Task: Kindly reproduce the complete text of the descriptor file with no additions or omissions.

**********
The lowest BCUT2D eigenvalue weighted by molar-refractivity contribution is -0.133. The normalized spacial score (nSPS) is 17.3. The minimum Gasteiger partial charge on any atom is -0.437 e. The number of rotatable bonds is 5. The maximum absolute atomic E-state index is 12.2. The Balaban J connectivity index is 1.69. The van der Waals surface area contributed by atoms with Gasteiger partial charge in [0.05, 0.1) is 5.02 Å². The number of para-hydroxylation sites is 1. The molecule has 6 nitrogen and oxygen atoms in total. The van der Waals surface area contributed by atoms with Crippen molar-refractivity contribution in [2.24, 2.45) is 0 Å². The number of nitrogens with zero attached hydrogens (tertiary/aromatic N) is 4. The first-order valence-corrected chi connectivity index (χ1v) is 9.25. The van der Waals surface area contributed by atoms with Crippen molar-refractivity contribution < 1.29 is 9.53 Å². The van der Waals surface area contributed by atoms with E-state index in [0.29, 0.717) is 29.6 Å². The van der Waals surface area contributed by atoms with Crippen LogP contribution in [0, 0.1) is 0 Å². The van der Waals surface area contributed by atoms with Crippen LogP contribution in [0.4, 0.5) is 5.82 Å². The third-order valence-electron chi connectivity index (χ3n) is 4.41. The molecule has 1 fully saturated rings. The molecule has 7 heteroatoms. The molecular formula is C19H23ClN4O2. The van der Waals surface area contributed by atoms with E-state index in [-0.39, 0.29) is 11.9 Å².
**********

The lowest BCUT2D eigenvalue weighted by molar-refractivity contribution is -0.133. The normalized spacial score (nSPS) is 17.3. The minimum Gasteiger partial charge on any atom is -0.437 e. The number of rotatable bonds is 5. The maximum absolute atomic E-state index is 12.2. The Balaban J connectivity index is 1.69. The van der Waals surface area contributed by atoms with Gasteiger partial charge in [0.05, 0.1) is 5.02 Å². The number of para-hydroxylation sites is 1. The molecule has 6 nitrogen and oxygen atoms in total. The van der Waals surface area contributed by atoms with Crippen molar-refractivity contribution in [2.24, 2.45) is 0 Å². The number of nitrogens with zero attached hydrogens (tertiary/aromatic N) is 4. The first-order valence-corrected chi connectivity index (χ1v) is 9.25. The van der Waals surface area contributed by atoms with Crippen molar-refractivity contribution < 1.29 is 9.53 Å². The van der Waals surface area contributed by atoms with E-state index in [0.29, 0.717) is 29.6 Å². The van der Waals surface area contributed by atoms with Crippen LogP contribution in [0, 0.1) is 0 Å². The van der Waals surface area contributed by atoms with Crippen LogP contribution in [0.4, 0.5) is 5.82 Å². The third-order valence-electron chi connectivity index (χ3n) is 4.41. The molecule has 1 fully saturated rings. The molecule has 7 heteroatoms. The molecular formula is C19H23ClN4O2. The van der Waals surface area contributed by atoms with E-state index in [-0.39, 0.29) is 11.9 Å².